I am a huge fan of the Detective Gallileo Book Series and it’s first installment ‘The Devotion of Suspect X’. The story was originally set in Japan and written in Japanese, but I think for the movie they’ve set it in China (at the very least, they’ve used Chinese actors).

Expect a review the moment I can get my hands on a version with English subtitles.

A Streetcar Named Desire by Tennessee Williams

I’ve been sitting on this for a while since this is my first time reviewing a play in the written format as opposed to watching it in a theatre so I apologise if it’s a bit wonky. In short, I loved it; it sucked me in right from the beginning.

Despite never having read or watched ‘A Streetcar Named Desire’ I was still aware of the general themes and plot; it’s too prominent in modern American literature:

  • I was already aware of the big ‘Stella!’ yell from Kowalski and the infamous “I have always relied on the kindness of strangers”. Those lines are too iconic in pop culture for me to not know.
  • I knew that it would end in tragedy; nothing good comes from a play where collapse of mental health is intertwined with fall from social grace.
  • I’ve never seen the movie with Marlon Brando and Vivien Leigh but it’s so difficult to imagine anyone else playing Blanche Dubois or Stanley Kowalski.

(But all cards on the table, my first exposure to ‘Streetcar’ was the Simpson’s parody and I kept getting flashbacks of Flander screaming “Stella” and Marge making out with Apu.)

Since everything is driven by dialogue, I can’t really comment on the imagery or scenery description. And to appreciate a play fully, there is no greater substitute than to view it. You just see how the entire stage is utilized and all the extra elements that are used to drive home the themes. I want to hear what kind of polka music is being played whenever Blanche flirts with the fine line between mental stability and instability. I want to see how the shadows are used to foreshadow the inevitable showdown between Blanche and Stanley. I want to see Stanley stalk and dominate the stage. Imagination doesn’t get me very far.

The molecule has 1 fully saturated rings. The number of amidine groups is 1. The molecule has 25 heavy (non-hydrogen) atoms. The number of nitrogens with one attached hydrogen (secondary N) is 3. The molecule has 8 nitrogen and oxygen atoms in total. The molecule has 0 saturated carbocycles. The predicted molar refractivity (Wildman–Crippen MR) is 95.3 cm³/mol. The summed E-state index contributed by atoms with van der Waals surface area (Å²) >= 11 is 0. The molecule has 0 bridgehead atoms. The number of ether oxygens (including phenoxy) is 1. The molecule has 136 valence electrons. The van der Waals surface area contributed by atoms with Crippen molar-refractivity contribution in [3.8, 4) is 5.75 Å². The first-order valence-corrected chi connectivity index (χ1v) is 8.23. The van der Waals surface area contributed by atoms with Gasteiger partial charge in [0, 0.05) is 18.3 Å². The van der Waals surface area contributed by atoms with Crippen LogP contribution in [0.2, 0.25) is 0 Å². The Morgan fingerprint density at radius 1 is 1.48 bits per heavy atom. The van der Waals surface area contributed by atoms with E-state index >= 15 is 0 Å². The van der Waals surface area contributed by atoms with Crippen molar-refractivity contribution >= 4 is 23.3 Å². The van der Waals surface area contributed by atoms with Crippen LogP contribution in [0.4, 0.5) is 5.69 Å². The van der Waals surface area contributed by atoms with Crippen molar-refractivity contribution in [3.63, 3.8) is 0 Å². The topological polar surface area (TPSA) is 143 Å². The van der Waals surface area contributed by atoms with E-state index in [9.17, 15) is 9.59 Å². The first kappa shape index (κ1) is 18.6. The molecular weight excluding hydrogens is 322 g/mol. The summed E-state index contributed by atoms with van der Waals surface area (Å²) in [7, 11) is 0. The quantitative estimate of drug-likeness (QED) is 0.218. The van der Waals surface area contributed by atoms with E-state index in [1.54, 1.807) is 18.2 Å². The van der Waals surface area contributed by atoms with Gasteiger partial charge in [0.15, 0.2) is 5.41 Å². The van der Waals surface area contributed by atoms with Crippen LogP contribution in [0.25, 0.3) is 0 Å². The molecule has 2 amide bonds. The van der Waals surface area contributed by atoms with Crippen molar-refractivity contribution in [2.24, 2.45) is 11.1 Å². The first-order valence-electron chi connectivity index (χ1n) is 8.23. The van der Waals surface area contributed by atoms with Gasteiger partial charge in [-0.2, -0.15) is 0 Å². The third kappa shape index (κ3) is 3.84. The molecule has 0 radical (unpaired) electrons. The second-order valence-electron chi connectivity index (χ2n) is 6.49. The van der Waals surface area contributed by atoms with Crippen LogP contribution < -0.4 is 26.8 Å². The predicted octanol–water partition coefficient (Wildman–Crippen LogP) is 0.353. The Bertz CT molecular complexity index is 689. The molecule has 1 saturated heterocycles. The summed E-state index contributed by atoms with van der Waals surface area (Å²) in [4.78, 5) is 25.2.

But the sheer force of this story and the interactions between the characters was enough for me to lose myself in the plot. Blanche may jump out of the page with her drama, hypocrisy and vulnerability but Stanley’s animalistic behaviour is the spark needed to make Blanche’s tragic descent all the more believable.

I also loved the juxtapositions that didn’t feel anvilicious; the contrasts between the old and the new world (and just what it takes to survive in the new world); and the contrasts between brash masculinity and something softer. Without this sounding like a SparkNotes entry, Williams was able to pack a lot in the eleven short scenes.

I don’t know as much as I’d like to about American culture or history and it’s one thing to pick up a history textbook, but it’s another to see how it’s portrayed in popular literary classics. I think you get a better idea of how America perceived themselves during the 1930s from ‘Streetcar’ and that is a difficult feat for any author, especially in a play format.

Reading a play isn’t the same as seeing it performed live so I want to be able to see it in a theatre one day, although I don’t know if us Australians could do it justice; this story is so inherently American. But just reading the play alone has made me fall in love with ‘Streetcar’ so watching the play is definitely on my bucket list.